Valero’s outrageous proposal to build an oil trains terminal at its refinery in Benicia threatens the health and safety of people all along the rail route.

If approved by the Benicia City Council, the terminal would exacerbate local air pollution in Benicia and in communities along the rail route, expose those communities to the catastrophic danger of an oil train derailment and explosion, and fuel the climate crisis by encouraging fracking and tar sands extraction.

I urge the Planning Commission and the City Council to reject Valero’s dangerous plan.

Click here to send this email.

Tell the Benicia City Council: Block Valero's dangerous oil trains terminal.

Oil giant Valero is trying to build a massive oil trains terminal at its refinery in Benicia.

Two 50-car oil trains per day would carry toxic fracked oil and tar sands across California to the refinery, passing through Roseville, Sacramento, Davis, Fairfield and other cities before reaching their destination in Benicia.¹

If approved by the Benicia City Council, the terminal would exacerbate local air pollution in Benicia and in communities along the rail route, expose those communities to the catastrophic danger of an oil train derailment and explosion, and fuel the climate crisis by encouraging fracking and tar sands extraction.

The Benicia City Council is accepting public comments on the project until Friday. Local opposition has already delayed the project once – we need to speak out right now and demand that the city council block Valero’s dangerous oil terminal.²

Tell the Benicia City Council: Block Valero’s dangerous oil trains terminal. Submit a public comment directly to the city council.

The number of crude by rail accidents in recent years has skyrocketed. In addition to the deadly oil train explosion in Lac-Mégantic, Québec in July 2013, which killed 47 people, there have been nine major oil train explosions in the United States since the start of 2013.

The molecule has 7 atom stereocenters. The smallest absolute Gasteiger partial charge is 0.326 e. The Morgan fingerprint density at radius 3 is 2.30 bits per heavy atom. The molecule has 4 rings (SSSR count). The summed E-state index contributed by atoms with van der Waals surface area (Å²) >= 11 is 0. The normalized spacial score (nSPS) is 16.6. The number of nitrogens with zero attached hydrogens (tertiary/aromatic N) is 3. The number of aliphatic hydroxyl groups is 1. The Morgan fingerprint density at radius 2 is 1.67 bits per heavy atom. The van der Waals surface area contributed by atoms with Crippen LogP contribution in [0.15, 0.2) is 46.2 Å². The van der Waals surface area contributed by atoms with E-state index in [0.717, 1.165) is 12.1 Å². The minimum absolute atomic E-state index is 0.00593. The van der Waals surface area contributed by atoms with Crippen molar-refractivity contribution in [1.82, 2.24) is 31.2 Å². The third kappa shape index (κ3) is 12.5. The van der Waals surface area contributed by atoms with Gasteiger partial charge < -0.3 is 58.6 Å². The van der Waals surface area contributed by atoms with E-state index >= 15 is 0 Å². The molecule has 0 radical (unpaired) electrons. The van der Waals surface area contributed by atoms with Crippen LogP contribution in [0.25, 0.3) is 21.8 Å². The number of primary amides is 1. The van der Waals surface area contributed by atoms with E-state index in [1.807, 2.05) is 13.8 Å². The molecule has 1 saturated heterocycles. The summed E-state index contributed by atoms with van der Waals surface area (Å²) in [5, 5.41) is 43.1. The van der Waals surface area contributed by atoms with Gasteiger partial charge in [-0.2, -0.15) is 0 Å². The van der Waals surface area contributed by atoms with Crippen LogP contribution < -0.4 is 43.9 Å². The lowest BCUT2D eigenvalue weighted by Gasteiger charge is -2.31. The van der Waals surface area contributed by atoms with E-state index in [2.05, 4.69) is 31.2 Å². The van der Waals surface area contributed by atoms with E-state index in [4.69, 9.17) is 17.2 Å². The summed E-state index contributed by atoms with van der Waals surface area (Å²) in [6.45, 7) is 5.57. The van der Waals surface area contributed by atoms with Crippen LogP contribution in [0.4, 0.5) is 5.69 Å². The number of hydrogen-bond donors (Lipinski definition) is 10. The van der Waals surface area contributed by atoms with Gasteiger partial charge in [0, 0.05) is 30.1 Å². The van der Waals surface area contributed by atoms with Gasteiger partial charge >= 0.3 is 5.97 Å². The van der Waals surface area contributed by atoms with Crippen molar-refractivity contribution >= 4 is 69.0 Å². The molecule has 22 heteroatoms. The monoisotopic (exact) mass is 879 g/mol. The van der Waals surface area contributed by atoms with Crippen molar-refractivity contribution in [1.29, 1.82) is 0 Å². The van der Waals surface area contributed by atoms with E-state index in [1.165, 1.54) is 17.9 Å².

In addition to the threat of deadly train derailments and explosions, Valero’s plan would worsen air quality for communities all along the rail line. In Benicia, shipping more fracked oil and tar sands to Valero’s refinery would only increase toxic refinery pollution. Further, oil trains leak dangerous chemicals, creating a toxic plume around rail lines up and down the rail route.³

With no end in sight to the record drought threatening California, there is simply no excuse for green-lighting any fossil fuel infrastructure project that will encourage the extraction of more dirty fracked oil and tar sands and exacerbating climate change.

Valero will get its way if we remain silent. Submit a public comment urging the Benicia City Council to reject Valero’s crude by rail project.

¹ Jaxon Van Derbeken, “Benicia sees cash in crude oil; neighbors see catastrophe,” San Francisco Chronicle, October 24, 2014
² Tony Bizjak, “Benicia plans more study of crude-oil train impacts,” Sacramento Bee, February 3, 2015
³ Diane Bailey, “Valero’s Promise to Benicia: We’ll only have an environmental disaster once every 111 years,” NRDC Switchboard, September 17, 2014